The season to fish here runs from November to April—when the southern half of the globe is at its warmest. We went in February, and it was the summer season with long days. Our trip was the regular routine of seven overnights from Sunday to Sunday, with six days of fishing. On a good day, you will catch 10 to 15 fish on Jurassic Lake.

After first wetting my line at two of the private lagoons, sight casting to trout on Ocho and then fishing the lagoon next to the lodge called Laguna Verde and catching a few bows, my destination the next morning was set for Jurassic Lake.

On that first day, my friend Jack caught four fish and I caught zero. Afterward, the guide came to me with a strong Argentine accent and said, “Yim, you must catch a fish.” Finally, on day three, I caught over a dozen huge rainbows on Jurassic Lake, upon which the guide said, “Yim, you are on fire.” I saw it as a kind of graduation in the eyes of the guide. The number of fish caught is impressive, but the size is the real appeal. They are all huge!

Despite the wind, I did not have too much trouble adapting to the conditions. I used a single-handed Sage Xi 8-weight rod with a Tibor reel and over 150 yards of backing—which I used several times. The trout are not leader shy. I used a heavy leader, sometimes all the way down to 0X. Some of the time, I used medium-size nymphs with beads, and at other times, I would add a large dry like a Chubby Chernobyl or Thingamabobber strike indicator.

Most of the time, I would wade into deeper water and stand on a rock, then stabilize myself against the constant wind—though I occasionally got wet from the wind-driven waves. I would cast to cruising rainbow trout, or simply blind-cast to the gradual drop-offs, and catch 10-plus-pound rainbow trout. This happened over, and over, and over again.

Like I have done a zillion times before, I often walked the shoreline looking for giant shapes and shadows in the water. But the landscape and shoreline here are extremely uneven. We had to hop from one large calcified rock to another one, all the while avoiding a fall that would result in a broken bone and/or fly rod. Between the waves we could see into the deep water, as if through a small window. This added a nice sight-fishing technique to my outing every day, but most of the time I would just blind-cast out to a deep part of the lake. First, I would catch a five-pounder, next a 10-pounder, and so on. The prospect of catching a rainbow trout over 20 pounds kept my level anticipation at an all-time high.

I was at a place called Sea Bay using a Thingamabobber with a red Copper John about three feet below when I caught my new record rainbow trout—15 and a half pounds. The guide was so happy for me that after giving me the customary high-five, he hugged me. I ask you, when was the last time your guide hugged you? I love the Argentine people. The largest trout caught in the lodge for our week came in at just over 19 pounds.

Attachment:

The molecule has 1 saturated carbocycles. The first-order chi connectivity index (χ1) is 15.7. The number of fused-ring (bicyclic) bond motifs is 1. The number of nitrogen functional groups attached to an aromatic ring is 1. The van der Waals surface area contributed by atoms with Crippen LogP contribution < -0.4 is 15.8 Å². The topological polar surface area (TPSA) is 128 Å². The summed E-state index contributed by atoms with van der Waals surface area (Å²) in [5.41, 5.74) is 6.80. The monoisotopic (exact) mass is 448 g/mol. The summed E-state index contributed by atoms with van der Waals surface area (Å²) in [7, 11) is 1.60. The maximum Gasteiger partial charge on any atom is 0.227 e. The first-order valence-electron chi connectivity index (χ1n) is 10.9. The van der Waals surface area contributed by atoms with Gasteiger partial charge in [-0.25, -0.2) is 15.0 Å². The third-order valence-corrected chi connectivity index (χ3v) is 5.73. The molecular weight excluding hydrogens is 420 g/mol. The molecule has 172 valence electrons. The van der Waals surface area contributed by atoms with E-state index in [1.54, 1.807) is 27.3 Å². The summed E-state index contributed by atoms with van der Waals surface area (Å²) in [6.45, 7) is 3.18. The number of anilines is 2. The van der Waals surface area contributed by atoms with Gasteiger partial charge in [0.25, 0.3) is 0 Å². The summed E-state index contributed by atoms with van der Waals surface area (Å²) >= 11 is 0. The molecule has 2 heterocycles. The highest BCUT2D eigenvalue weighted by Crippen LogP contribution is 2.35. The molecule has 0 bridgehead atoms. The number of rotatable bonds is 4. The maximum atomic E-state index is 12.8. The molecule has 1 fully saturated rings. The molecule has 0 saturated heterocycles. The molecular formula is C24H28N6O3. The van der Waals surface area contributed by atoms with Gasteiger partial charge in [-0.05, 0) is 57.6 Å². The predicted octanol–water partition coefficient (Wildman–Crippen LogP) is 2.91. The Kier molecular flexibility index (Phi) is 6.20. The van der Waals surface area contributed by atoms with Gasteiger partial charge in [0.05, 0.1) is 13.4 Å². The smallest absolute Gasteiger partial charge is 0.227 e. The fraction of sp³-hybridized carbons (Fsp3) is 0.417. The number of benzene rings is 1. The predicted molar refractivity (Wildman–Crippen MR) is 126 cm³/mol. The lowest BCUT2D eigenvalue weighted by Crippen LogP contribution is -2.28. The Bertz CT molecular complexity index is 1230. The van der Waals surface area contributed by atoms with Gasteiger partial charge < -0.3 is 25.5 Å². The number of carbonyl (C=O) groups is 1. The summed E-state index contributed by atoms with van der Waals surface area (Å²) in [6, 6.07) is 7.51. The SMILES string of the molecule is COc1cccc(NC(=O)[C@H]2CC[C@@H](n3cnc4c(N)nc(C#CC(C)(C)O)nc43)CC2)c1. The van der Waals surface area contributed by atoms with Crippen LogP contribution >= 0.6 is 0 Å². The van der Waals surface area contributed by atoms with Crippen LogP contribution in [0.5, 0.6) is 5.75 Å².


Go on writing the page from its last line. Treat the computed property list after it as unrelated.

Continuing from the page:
On the last day, the wind died down for the first time since we arrived. Both Jack and I called that day “The one that got away.” I had a three-minute-long fight with potentially a 17- to 18-pound trout. This guess at the weight was by the guide, who told me this after watching the battle and seeing the beast jump. Then he added the dreaded prophesy, “That one is very large, don’t lose it.” Just as I was bringing it in for the net, it made a last hard run, went around a large rock, and broke off. Later that day, Jack had one scream into his backing only to break off. We never got to guess its weight other than know it was “muy grande!”

We caught some of these monsters on dry flies, like a Chubby Chernobyl or a large beetle pattern. There is something special about sight-casting a large pattern to a 10-pound rainbow trout. The top-water take was not gradual; they would either slam it or roll on it like a tarpon.

When it came time for lunch, we would get in the trucks and the guide would drive us to a designated spot with a small man made shack that gave us shade. Most importantly, it got us out of the wind. We would meet up there with the other fishermen and guides. Lunch always started with a board of cheese, meat and some quiche. It was followed by a hot meal cooked on the spot with a side salad. We usually finished it off with dessert and coffee.